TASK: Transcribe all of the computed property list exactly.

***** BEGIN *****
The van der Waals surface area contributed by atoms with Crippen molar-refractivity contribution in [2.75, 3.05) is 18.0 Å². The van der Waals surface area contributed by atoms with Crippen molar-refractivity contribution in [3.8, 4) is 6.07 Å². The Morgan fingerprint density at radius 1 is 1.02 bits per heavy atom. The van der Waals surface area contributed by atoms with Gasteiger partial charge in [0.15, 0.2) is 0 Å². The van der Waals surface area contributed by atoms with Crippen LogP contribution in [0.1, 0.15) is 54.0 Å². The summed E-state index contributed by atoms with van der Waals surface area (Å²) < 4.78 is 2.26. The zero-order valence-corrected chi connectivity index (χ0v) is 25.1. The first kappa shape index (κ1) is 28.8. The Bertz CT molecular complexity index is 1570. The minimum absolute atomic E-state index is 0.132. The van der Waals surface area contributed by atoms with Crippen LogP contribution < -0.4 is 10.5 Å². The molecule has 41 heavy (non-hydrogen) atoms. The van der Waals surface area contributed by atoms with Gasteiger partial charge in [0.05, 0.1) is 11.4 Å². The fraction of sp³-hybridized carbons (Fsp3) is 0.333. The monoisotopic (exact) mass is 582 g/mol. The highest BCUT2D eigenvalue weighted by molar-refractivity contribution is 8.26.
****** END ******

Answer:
The van der Waals surface area contributed by atoms with Crippen molar-refractivity contribution in [2.75, 3.05) is 18.0 Å². The van der Waals surface area contributed by atoms with Crippen molar-refractivity contribution in [3.8, 4) is 6.07 Å². The Morgan fingerprint density at radius 1 is 1.02 bits per heavy atom. The van der Waals surface area contributed by atoms with Gasteiger partial charge in [0.15, 0.2) is 0 Å². The van der Waals surface area contributed by atoms with Crippen LogP contribution in [0.1, 0.15) is 54.0 Å². The summed E-state index contributed by atoms with van der Waals surface area (Å²) < 4.78 is 2.26. The zero-order valence-corrected chi connectivity index (χ0v) is 25.1. The first kappa shape index (κ1) is 28.8. The Bertz CT molecular complexity index is 1570. The minimum absolute atomic E-state index is 0.132. The van der Waals surface area contributed by atoms with Crippen LogP contribution < -0.4 is 10.5 Å². The molecule has 41 heavy (non-hydrogen) atoms. The van der Waals surface area contributed by atoms with Gasteiger partial charge in [0.05, 0.1) is 11.4 Å². The fraction of sp³-hybridized carbons (Fsp3) is 0.333. The monoisotopic (exact) mass is 582 g/mol. The highest BCUT2D eigenvalue weighted by molar-refractivity contribution is 8.26.